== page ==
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Reaction injection moulding (RIM) and Reinforced reaction injection moulding (RRIM)

Updated Monday, 6th November 2017

In reaction injection moulding, two types of monomers are mixed together before being injected into a mould, where they polymerise to form the plastic component. In reinforced reaction injection molding, reinforcing agents are added to the monomer mixture.

General arrangement: 

Diagram to illustrate the reaction injection moulding process (as per article) Copyrighted  image Icon Copyright: Open University

Schematic outline of mixing apparatus for RIM. Component A (polyol) and component B (isocyanate) are continuously circulated under a nitrogen blanket through the mixing head.

Low molecular weight monomers polymerise in the mould. RRIM has reinforcement added to the monomer.

Diagram to illustrate the reaction injection moulding process (as per article) Copyrighted  image Icon Copyright: Open University

Piston operation of the RIM mixing head: (a) in the closed position there is no contact between continuously circulating streams: (b) impingement mixing of A and B streams occurs when the piston is withdrawn.

Manufacture:

  1. An economic alternative to injection and compression moulding, particularly large surface area components, due to low capital costs and energy requirements. RIM equipment costs approximately 30% less than comparable injection moulding equipment, and product energy requirements are low compared with other materials, although RRIM would increase these.
  2. Critical process variables are mould and monomer temperatures, injection and clamping pressures, material flow rate and density. Close control of these variables is an essential part of the process, lending itself readily to CAM and robotics. Processing parameters vary with material.
  3. Clamping force depends on material and projected area of component, but can be as low as 0.4 MPa and is at least an order of magnitude less than for injection and compression moulding.
  4. Low injection and clamping forces are due to the low viscosity of the monomer mixture, enabling the use of vertical machines, saving floor space considerably, and moulds of aluminium, zinc alloy or even epoxy for small production runs and prototypes.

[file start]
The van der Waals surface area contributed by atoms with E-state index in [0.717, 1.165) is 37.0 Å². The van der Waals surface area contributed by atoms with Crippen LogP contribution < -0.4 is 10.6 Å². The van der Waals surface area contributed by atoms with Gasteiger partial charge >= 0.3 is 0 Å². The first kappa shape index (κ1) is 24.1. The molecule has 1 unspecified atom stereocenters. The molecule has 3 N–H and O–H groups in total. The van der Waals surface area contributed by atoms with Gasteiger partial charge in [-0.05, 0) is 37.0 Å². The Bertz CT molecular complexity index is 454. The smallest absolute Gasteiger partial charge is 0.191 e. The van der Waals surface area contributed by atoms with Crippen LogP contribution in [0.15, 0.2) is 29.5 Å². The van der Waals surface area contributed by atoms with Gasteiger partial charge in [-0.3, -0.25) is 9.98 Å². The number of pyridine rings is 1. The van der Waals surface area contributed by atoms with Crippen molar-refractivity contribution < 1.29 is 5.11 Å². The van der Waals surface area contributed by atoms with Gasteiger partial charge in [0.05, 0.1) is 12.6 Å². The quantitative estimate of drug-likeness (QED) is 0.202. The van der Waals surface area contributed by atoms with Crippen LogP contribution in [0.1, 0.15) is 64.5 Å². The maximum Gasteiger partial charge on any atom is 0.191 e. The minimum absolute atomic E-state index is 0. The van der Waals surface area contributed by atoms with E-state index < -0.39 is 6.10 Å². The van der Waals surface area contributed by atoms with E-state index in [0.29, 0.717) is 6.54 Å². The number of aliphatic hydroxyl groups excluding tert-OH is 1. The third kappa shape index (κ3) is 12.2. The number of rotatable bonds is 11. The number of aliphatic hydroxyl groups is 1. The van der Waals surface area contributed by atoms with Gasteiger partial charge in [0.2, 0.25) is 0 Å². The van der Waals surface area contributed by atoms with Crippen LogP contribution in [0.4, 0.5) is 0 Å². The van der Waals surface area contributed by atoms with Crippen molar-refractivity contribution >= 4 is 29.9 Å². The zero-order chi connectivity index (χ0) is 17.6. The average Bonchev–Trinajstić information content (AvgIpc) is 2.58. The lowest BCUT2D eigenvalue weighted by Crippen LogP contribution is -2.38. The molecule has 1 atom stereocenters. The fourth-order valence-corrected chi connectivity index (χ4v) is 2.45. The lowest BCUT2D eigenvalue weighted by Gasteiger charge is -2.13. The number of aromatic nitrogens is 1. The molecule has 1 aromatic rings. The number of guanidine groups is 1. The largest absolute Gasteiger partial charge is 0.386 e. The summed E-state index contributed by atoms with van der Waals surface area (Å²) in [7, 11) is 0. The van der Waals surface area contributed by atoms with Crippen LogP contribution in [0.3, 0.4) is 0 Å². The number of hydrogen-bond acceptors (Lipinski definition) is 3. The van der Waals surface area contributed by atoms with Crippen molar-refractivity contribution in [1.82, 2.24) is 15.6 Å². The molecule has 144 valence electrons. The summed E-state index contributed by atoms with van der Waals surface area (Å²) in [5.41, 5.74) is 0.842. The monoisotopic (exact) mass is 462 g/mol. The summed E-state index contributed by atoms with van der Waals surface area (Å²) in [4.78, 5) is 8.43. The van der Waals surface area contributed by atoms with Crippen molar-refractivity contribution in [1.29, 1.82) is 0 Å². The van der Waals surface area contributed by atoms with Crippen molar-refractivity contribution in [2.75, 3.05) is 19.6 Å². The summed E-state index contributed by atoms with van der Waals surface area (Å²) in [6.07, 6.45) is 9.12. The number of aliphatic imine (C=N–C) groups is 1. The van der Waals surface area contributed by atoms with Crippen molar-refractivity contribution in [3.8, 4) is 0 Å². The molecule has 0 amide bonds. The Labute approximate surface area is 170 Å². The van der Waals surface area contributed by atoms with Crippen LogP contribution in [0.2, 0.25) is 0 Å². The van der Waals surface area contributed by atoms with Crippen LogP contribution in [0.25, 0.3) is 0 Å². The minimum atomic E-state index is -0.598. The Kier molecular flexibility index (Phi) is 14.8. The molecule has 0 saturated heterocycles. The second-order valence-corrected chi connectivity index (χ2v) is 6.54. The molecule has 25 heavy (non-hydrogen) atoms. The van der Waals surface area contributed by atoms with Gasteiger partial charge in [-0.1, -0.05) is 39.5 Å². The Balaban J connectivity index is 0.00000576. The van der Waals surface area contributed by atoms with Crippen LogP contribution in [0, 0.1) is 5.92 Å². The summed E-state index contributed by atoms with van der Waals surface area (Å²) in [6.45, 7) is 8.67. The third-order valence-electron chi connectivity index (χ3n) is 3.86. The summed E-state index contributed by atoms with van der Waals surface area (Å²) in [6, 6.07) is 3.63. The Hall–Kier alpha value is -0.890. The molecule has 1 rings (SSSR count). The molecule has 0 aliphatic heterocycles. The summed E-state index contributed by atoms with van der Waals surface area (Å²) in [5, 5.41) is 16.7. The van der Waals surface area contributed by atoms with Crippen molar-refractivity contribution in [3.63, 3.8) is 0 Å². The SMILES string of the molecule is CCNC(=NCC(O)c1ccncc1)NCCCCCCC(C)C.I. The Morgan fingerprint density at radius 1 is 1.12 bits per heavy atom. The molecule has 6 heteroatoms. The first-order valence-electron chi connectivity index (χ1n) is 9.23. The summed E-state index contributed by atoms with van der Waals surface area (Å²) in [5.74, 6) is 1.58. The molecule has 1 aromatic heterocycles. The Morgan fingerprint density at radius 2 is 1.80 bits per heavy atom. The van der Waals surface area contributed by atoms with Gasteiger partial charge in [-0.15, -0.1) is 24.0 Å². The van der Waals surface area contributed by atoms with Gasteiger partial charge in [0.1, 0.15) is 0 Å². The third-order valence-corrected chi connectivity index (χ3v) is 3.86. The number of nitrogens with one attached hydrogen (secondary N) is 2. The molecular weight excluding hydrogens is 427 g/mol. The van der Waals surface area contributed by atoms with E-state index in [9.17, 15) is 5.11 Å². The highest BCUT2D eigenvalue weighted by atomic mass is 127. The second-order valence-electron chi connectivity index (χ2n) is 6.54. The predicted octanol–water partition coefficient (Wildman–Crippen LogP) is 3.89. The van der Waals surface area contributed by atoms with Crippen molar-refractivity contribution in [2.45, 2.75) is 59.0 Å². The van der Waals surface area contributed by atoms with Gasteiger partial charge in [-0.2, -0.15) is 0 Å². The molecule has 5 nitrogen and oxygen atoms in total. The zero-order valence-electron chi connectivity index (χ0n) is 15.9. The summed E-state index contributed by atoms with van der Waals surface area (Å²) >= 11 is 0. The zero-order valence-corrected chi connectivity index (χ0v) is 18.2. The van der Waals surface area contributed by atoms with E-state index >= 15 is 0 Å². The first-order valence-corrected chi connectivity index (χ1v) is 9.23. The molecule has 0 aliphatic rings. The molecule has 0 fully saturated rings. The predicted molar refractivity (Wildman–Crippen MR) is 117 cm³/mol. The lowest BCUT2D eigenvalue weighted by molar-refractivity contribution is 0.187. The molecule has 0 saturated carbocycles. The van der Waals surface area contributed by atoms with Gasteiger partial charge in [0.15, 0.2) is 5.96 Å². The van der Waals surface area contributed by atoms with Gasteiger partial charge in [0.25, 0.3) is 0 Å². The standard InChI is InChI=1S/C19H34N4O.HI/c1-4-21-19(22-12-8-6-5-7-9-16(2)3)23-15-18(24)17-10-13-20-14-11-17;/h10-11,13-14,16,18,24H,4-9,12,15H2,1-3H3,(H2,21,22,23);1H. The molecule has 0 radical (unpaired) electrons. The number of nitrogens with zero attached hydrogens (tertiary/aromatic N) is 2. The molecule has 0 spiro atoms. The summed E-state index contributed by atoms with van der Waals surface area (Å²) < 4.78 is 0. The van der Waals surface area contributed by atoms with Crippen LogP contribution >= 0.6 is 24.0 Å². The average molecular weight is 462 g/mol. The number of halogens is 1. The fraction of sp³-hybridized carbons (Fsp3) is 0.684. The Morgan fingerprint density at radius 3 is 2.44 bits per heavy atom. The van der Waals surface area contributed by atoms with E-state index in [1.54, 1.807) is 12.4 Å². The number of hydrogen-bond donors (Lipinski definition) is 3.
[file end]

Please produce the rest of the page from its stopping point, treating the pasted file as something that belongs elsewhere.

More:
5. Cycle times depend on material and component size and shape, but are comparable with injection moulding for small parts. Above 0.5 kg RIM is better than injection moulding; for a 5 kg part a 1 min part-to-part demould time is typical.
  6. A PTFE or silicone wax mould-release agent (MRA) was necessary before each cycle, but in-mould release (IMR) technology has recently resulted in a 50% increase in productivity by including MRA in the monomer mixture before injection.
  7. To eliminate secondary painting, U.V.-stable pigments can be added to the monomers, or pigmented PUR coatings can be sprayed into the mould before injection.
  8. RIM and RRIM are used mainly for fascias, bumpers, body panels and steering wheels for the automotive industry, although the processes are making inroads into the furniture industry.

Typical RIM processing parameters:

Material

Monomer processing temperature (˚C)

Mould temperature (˚C)

Injection pressure

(105 Pa)

Urethane

32 - 49 77 - 93 103 - 207

Nylon

71 - 129 129 - 138 14 - 55
Epoxy 38 - 71 93 - 149 34 - 103

Materials:

  1. At present, polyurethanes, epoxy and polyester.
  2. The most common reinforcement material is 1.6 mm hammer-milled glass, but flaked glass, 1.5 mm chopped strand glass, mica, wollastonite and fibres of nylon, carbon, and polypropylene are currently under investigation.

Material properties of RRIM systems:

Property Urethane, high modulus Nylon 6 Epoxy
Glass content (%) 23* 25* 45 - 52†
Tensile strength (MPa) 45 52 193 - 303
Elongation (%) 14 13
Flexural modulus at 24˚C (MPa) 2620 1896 17,927 - 25,511

Coefficient of linear thermal expansion (parallel to fibres) (× 10-6 ˚C-1)

45 52

*1.6 mm milled glass; † continous glass.

Design:

  1. Similar to injection moulded components, although larger surface areas, in excess of 2 m2, and thinner sections can be produced. Blind holes and extreme variations in wall thickness should be avoided wherever possible.
  2. Several components can be combined in one large die.
  3. Part shrinkage occurs in the mould, the amount depending on the material (e.g. 1% for nylon) and allowances must be made for this in die design.
  4. Good surface finish can be obtained, depending on the condition of the mould.
  5. Components of up to 45 kg are currently being produced.
  6. Components can be coloured using pigments or pigmented mould coatings, but only for parts that do not require colour matching, such as automobile interiors.

See Also: Injection moulding, Compression moulding and High pressure die casting.

This article is a part of Manupedia, a collection of information about some of the processes used to convert materials into useful objects.

 

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